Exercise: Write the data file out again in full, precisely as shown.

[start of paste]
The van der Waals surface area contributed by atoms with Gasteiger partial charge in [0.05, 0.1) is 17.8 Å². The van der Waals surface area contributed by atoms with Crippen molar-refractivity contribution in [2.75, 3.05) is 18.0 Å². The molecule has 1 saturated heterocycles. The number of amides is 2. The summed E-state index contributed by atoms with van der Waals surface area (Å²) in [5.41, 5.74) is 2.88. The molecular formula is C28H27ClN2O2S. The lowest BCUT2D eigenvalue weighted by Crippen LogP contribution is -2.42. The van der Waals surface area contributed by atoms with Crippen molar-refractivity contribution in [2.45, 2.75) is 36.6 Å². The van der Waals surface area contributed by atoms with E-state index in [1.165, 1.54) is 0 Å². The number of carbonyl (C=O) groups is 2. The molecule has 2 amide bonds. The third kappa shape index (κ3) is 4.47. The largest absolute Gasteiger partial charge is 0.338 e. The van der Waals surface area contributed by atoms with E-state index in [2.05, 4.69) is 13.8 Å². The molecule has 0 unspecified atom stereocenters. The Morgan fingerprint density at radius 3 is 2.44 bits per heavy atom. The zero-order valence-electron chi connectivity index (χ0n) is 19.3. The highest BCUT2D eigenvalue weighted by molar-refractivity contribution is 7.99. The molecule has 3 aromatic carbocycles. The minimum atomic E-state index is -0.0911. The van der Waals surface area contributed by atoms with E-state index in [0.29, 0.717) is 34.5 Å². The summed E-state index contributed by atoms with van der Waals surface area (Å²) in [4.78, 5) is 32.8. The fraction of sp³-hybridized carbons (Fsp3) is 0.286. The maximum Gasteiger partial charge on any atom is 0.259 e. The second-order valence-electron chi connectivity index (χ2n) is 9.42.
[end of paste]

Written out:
The van der Waals surface area contributed by atoms with Gasteiger partial charge in [0.05, 0.1) is 17.8 Å². The van der Waals surface area contributed by atoms with Crippen molar-refractivity contribution in [2.75, 3.05) is 18.0 Å². The molecule has 1 saturated heterocycles. The number of amides is 2. The summed E-state index contributed by atoms with van der Waals surface area (Å²) in [5.41, 5.74) is 2.88. The molecular formula is C28H27ClN2O2S. The lowest BCUT2D eigenvalue weighted by Crippen LogP contribution is -2.42. The van der Waals surface area contributed by atoms with Crippen molar-refractivity contribution in [2.45, 2.75) is 36.6 Å². The van der Waals surface area contributed by atoms with E-state index in [1.165, 1.54) is 0 Å². The number of carbonyl (C=O) groups is 2. The molecule has 2 amide bonds. The third kappa shape index (κ3) is 4.47. The largest absolute Gasteiger partial charge is 0.338 e. The van der Waals surface area contributed by atoms with E-state index in [2.05, 4.69) is 13.8 Å². The molecule has 0 unspecified atom stereocenters. The Morgan fingerprint density at radius 3 is 2.44 bits per heavy atom. The zero-order valence-electron chi connectivity index (χ0n) is 19.3. The highest BCUT2D eigenvalue weighted by molar-refractivity contribution is 7.99. The molecule has 3 aromatic carbocycles. The minimum atomic E-state index is -0.0911. The van der Waals surface area contributed by atoms with E-state index in [0.29, 0.717) is 34.5 Å². The summed E-state index contributed by atoms with van der Waals surface area (Å²) in [4.78, 5) is 32.8. The fraction of sp³-hybridized carbons (Fsp3) is 0.286. The maximum Gasteiger partial charge on any atom is 0.259 e. The second-order valence-electron chi connectivity index (χ2n) is 9.42.